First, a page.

This story relates that a man discovered a hive of bees living in the walls of his home. The hive was so large that the walls oozed honey.
Better than blood, I always say.
Okay, so I don’t always say that, but it was the first thought that lept to mind. Which is pretty disturbing, actually.
Honestly, this whole story confuses me. Do you have any idea how loud 60,000 bees would be? I don’t either, but I’m guessing it’s pretty damn. Loud, that is.
He didn’t live alone, either, as his wife is mentioned in the article. So are they both deaf? Or do they watch TV at exceedingly high decibels, 24/7? Perhaps they heard the buzzing but thought it was something else, like a leafblower or a cropduster or a bunch of very tiny people in their walls, all going BZZZZZZZZZ! in unison.
So the way the bees were discovered was because the plaster was dripping honey, not because of the noise of 60,000 small winged insects going about their business. The article says that the owner of the house saw the golden substance oozing out of the walls and realized it was honey. How?
He tasted it.
Sure. Okay. That seems reasonable. If something indeterminate was sliding down the walls of my home, I’d lick it, no problem.
Wait. I mean no, no I wouldn’t.
I don’t mean to be uncharitable, but the image I’m getting of these people is rather, ah…unconventional.
At any rate, I was relieved to discover that they did not call an exterminator (as might have been the conventional reaction), but instead enlisted the help of local beekeepers to remove the honeymakers by means of specialized vacuum cleaners, in order to safely relocate them.
I must take a moment to give you this link about the current plight of human civilization as we know it the humble honeybee, because it is honestly quite troubling. Did you know that 1/3 of the crops grown in the USA depend upon the honeybee for pollination? That’s more than 90 fruits and vegetables. And in the last year over 36% of the honeybee hives were killed off by “Colony Collapse Disorder” which is another name for “We have no idea what the hell is causing this”.
Basically, the experts think the bees are very, very stressed out.
I don’t blame them. For one thing, there is this.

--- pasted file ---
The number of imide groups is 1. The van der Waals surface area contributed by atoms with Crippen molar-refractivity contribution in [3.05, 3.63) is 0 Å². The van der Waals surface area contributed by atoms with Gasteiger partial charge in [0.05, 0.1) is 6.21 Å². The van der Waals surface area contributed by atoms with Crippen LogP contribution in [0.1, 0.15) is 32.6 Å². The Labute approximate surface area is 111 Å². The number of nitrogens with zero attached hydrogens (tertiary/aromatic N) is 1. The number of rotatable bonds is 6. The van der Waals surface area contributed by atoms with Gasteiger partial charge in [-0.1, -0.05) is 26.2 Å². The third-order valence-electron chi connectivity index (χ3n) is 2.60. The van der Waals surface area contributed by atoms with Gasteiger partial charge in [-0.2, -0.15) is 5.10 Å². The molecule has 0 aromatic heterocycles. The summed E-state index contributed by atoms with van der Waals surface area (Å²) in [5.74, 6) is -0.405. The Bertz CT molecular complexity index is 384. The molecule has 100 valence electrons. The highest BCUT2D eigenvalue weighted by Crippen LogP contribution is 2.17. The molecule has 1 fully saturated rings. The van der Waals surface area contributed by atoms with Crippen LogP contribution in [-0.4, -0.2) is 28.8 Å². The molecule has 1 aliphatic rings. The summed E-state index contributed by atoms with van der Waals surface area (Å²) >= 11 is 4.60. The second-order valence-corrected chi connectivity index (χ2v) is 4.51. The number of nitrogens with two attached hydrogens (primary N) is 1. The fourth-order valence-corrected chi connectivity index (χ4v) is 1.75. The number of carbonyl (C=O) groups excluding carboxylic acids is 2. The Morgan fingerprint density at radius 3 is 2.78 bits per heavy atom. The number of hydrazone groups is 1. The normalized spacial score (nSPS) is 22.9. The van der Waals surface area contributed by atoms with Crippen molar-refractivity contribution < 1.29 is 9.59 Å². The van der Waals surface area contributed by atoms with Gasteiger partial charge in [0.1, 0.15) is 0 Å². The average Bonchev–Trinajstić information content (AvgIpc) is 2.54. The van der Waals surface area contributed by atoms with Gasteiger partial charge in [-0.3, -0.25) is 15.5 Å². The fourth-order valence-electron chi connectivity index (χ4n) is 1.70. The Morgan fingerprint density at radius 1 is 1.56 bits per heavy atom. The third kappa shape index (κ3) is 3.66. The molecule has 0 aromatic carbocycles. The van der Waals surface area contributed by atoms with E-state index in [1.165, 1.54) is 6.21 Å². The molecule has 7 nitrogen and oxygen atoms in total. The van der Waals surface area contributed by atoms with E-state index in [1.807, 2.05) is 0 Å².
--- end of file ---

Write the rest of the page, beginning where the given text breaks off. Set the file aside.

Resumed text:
Like many creatures on God’s green earth, the honeybee is often maligned and misunderstood. I feel it is my duty to do my part to set the record straight. Here are a few thoughts for your kind consideration:
- Bees are valuable. Honey is yummy. So are apples, pecans, strawberries, squash, soybeans, grapes, almonds, oranges, peaches, peanuts, and blueberries, all of which (and this is a highly abbreviated list) are pollinated by the honeybee. Cotton is also pollinated by honeybees, and though I cannot eat it, I am grateful for its contribution to my panty-comfort-level.
- Bees do not want to sting you. Why would they? They die shortly after stinging, so they are much happier to just go about their business of pollination and nectar-gathering. If a bee is invading your personal space, remain calm. Look as un-flower-like as possible. Do not run and scream and flail your arms about. This may be perceived as threatening behavior, so if you persist in such activities, I cannot help you.
- Sugar wasps are often mistaken, unfairly, for honeybees. Thus, you often hear people complain about being stung! by! a bee! at a picnic or whatnot, when what they really encountered was a sugar wasp. A honeybee does not want your soda, or pie, or cookies. A sugar wasp does. A honeybee may very well be in the clover at your feet, but she is unlikely to be dive-bombing your head as you drink your root beer.
To further assist in dispelling this confusion, here is a picture of a sugar wasp:
And here is our friend, the honeybee:
As you can see, the honeybee is cuter. Okay, so maybe that’s just me. But seriously, the wasp is smooth and bright and menacing! He looks just loaded for bear! He’s looking for root beer, and he’s ready to fight you for it!
The honeybee, awwww…just look at her. Innocently stuffing her face with nectar. She is fuzzy, and almost cuddly looking. She wants only to contribute.
So do not fear the honeybee.
Okay, if you are allergic and will suffer an anaphalactic reaction to her sting, then you’re allowed. The rest of you, when you see a honeybee this summer, take a moment to appreciate her tireless efforts that make this world (and this is just my honest opinion) a more beautiful and delicious place to live.